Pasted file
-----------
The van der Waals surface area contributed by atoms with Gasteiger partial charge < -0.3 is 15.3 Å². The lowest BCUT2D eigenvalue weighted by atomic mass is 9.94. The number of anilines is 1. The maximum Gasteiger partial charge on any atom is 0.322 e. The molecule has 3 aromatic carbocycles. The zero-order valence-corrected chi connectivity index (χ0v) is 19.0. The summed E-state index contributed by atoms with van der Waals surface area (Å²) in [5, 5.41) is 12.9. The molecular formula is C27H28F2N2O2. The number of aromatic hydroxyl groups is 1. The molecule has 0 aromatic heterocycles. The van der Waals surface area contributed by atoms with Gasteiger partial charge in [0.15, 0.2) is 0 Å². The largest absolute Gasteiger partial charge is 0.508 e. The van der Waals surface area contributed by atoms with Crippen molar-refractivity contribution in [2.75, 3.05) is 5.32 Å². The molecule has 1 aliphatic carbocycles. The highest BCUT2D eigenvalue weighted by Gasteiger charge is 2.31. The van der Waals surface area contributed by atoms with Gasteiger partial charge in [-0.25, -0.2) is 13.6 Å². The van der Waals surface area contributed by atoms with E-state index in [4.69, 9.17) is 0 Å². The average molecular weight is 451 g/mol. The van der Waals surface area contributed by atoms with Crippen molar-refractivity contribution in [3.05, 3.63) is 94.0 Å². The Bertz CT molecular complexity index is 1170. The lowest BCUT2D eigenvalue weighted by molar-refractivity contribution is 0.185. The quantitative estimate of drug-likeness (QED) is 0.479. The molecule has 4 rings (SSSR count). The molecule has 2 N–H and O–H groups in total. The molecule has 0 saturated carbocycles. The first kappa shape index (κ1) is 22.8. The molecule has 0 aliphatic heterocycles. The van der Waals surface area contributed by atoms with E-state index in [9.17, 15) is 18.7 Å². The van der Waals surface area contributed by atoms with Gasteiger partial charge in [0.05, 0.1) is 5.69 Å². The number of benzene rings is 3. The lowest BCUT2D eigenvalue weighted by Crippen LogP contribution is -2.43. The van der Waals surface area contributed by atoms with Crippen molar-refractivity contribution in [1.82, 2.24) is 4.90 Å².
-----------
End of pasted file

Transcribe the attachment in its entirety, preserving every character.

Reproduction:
The van der Waals surface area contributed by atoms with Gasteiger partial charge < -0.3 is 15.3 Å². The lowest BCUT2D eigenvalue weighted by atomic mass is 9.94. The number of anilines is 1. The maximum Gasteiger partial charge on any atom is 0.322 e. The molecule has 3 aromatic carbocycles. The zero-order valence-corrected chi connectivity index (χ0v) is 19.0. The summed E-state index contributed by atoms with van der Waals surface area (Å²) in [5, 5.41) is 12.9. The molecular formula is C27H28F2N2O2. The number of aromatic hydroxyl groups is 1. The molecule has 0 aromatic heterocycles. The van der Waals surface area contributed by atoms with Gasteiger partial charge in [0.15, 0.2) is 0 Å². The largest absolute Gasteiger partial charge is 0.508 e. The van der Waals surface area contributed by atoms with Crippen molar-refractivity contribution in [2.75, 3.05) is 5.32 Å². The molecule has 1 aliphatic carbocycles. The highest BCUT2D eigenvalue weighted by Gasteiger charge is 2.31. The van der Waals surface area contributed by atoms with Gasteiger partial charge in [-0.25, -0.2) is 13.6 Å². The van der Waals surface area contributed by atoms with E-state index in [4.69, 9.17) is 0 Å². The average molecular weight is 451 g/mol. The van der Waals surface area contributed by atoms with Crippen molar-refractivity contribution in [3.05, 3.63) is 94.0 Å². The Bertz CT molecular complexity index is 1170. The lowest BCUT2D eigenvalue weighted by molar-refractivity contribution is 0.185. The quantitative estimate of drug-likeness (QED) is 0.479. The molecule has 4 rings (SSSR count). The molecule has 2 N–H and O–H groups in total. The molecule has 0 saturated carbocycles. The first kappa shape index (κ1) is 22.8. The molecule has 0 aliphatic heterocycles. The van der Waals surface area contributed by atoms with E-state index in [9.17, 15) is 18.7 Å². The van der Waals surface area contributed by atoms with Gasteiger partial charge in [0.05, 0.1) is 5.69 Å². The number of benzene rings is 3. The lowest BCUT2D eigenvalue weighted by Crippen LogP contribution is -2.43. The van der Waals surface area contributed by atoms with Crippen molar-refractivity contribution in [1.82, 2.24) is 4.90 Å².